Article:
By Barani Krishnan
NEW YORK (Reuters) - Oil prices rose as much as 3 percent on Wednesday after a third surprise weekly drop in U.S. crude stockpiles boosted the demand outlook in the world's largest oil consumer.
The dollar weakened <.DXY> after the Federal Reserve left U.S. interest rates unchanged, which also buoyed prices for dollar-denominated crude. [FRX/]
Another supportive factor was an oil workers' strike in Norway, which threatened to cut North Sea crude output.
Prices jumped after the U.S. Energy Information Administration (EIA) stunned the market when it said crude inventories fell 6.2 million barrels last week. Forecasters in a Reuters poll had expected a 3.4 million-barrel build. [EIA/S]
U.S. crude stocks have slumped since 14.5 million barrels were drawn in the week to Sept. 2, when a storm disrupted imports to the U.S. Gulf Coast. It was the biggest weekly drop since 1999.
The U.S. drawdowns have contrasted with higher output by the Organization of the Petroleum Exporting Countries, even as OPEC was expected to agree with other crude exporters to freeze production in talks scheduled in Algeria next week.
Non-OPEC members have also been raising production, with Russia achieving record highs of above 11 million barrels per day.
Brent crude futures settled up 95 cents, or 2 percent, at $46.83 per barrel.
U.S. West Texas Intermediate (WTI) crude futures rose $1.29, or 2.9 percent, to settle at $45.34.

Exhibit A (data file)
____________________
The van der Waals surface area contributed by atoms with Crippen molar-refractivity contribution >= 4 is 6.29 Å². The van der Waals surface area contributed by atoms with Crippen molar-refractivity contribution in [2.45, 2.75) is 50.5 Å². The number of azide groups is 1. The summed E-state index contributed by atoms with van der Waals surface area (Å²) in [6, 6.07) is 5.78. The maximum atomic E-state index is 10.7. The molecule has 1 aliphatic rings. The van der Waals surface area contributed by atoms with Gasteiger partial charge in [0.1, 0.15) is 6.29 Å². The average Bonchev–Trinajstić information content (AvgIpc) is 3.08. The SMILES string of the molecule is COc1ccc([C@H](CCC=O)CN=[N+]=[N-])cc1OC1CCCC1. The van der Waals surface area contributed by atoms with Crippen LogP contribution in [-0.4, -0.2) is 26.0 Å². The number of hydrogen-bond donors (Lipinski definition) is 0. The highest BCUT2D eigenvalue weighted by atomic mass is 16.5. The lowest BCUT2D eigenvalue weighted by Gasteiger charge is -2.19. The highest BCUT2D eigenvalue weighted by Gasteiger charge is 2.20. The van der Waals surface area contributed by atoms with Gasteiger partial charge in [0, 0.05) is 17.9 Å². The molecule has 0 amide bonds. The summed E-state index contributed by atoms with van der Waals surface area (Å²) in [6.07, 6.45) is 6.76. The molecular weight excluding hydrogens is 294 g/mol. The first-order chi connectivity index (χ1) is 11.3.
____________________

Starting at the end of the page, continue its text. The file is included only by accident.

Some traders, however, said U.S. crude stockpiles were still high and prices could come under pressure again.
"We are still very well supplied for this time of year," said Tariq Zahir, trader in crude oil spreads at Tyche Capital Advisors in New York, referring to total U.S. crude stocks that stood at record seasonal peaks of nearly 505 million barrels.
Some market participants were puzzled by last week's draw in U.S. crude when imports as a whole rose and refinery runs fell.
U.S. crude imports rose last week by 77,000 barrels per day. Refinery crude runs fell 143,000 bpd as utilization rates fell 0.9 percentage point.
U.S. gasoline futures settled up 2.5 percent at $1.3990 per gallon after data showed stocks of the motor fuel fell 3.2 million barrels nationwide, compared with analysts' expectations for a 567,000-barrel drop.
The draw in gasoline came after an outage on Colonial Pipeline's key gasoline duct that ran from the refining hub in the south to northeast.
"The Colonial Pipeline mess is evident in the gasoline data," said John Kilduff, partner at New York energy hedge fund Again Capital in New York. "We will have to see if the trends normalize next week."
(Additional reporting by Amanda Cooper in LONDON and Henning Gloystein and Mark Tay in SINGAPORE; Editing by Marguerita Choy, Will Dunham and David Gregorio)